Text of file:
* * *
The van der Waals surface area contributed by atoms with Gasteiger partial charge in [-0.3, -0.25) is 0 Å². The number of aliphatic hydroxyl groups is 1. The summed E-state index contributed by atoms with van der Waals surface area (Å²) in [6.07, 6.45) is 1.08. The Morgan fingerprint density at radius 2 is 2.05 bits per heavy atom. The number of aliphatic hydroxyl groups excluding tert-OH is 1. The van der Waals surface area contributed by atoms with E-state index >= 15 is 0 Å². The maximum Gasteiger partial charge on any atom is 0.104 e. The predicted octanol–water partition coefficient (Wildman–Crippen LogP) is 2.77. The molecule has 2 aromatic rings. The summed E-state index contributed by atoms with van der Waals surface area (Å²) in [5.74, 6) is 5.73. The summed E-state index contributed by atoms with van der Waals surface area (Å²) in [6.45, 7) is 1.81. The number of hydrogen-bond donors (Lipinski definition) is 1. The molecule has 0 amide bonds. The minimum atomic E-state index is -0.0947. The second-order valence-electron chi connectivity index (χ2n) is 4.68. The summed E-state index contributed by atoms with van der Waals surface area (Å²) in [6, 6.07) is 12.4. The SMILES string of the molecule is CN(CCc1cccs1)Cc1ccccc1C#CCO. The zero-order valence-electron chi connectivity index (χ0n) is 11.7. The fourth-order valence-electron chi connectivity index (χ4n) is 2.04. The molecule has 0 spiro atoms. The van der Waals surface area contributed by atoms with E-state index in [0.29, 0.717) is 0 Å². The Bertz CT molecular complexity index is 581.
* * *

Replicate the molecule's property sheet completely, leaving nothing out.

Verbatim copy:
The van der Waals surface area contributed by atoms with Gasteiger partial charge in [-0.3, -0.25) is 0 Å². The number of aliphatic hydroxyl groups is 1. The summed E-state index contributed by atoms with van der Waals surface area (Å²) in [6.07, 6.45) is 1.08. The Morgan fingerprint density at radius 2 is 2.05 bits per heavy atom. The number of aliphatic hydroxyl groups excluding tert-OH is 1. The van der Waals surface area contributed by atoms with E-state index >= 15 is 0 Å². The maximum Gasteiger partial charge on any atom is 0.104 e. The predicted octanol–water partition coefficient (Wildman–Crippen LogP) is 2.77. The molecule has 2 aromatic rings. The summed E-state index contributed by atoms with van der Waals surface area (Å²) in [5.74, 6) is 5.73. The summed E-state index contributed by atoms with van der Waals surface area (Å²) in [6.45, 7) is 1.81. The number of hydrogen-bond donors (Lipinski definition) is 1. The molecule has 0 amide bonds. The minimum atomic E-state index is -0.0947. The second-order valence-electron chi connectivity index (χ2n) is 4.68. The summed E-state index contributed by atoms with van der Waals surface area (Å²) in [6, 6.07) is 12.4. The SMILES string of the molecule is CN(CCc1cccs1)Cc1ccccc1C#CCO. The zero-order valence-electron chi connectivity index (χ0n) is 11.7. The fourth-order valence-electron chi connectivity index (χ4n) is 2.04. The molecule has 0 spiro atoms. The van der Waals surface area contributed by atoms with E-state index in [0.29, 0.717) is 0 Å². The Bertz CT molecular complexity index is 581.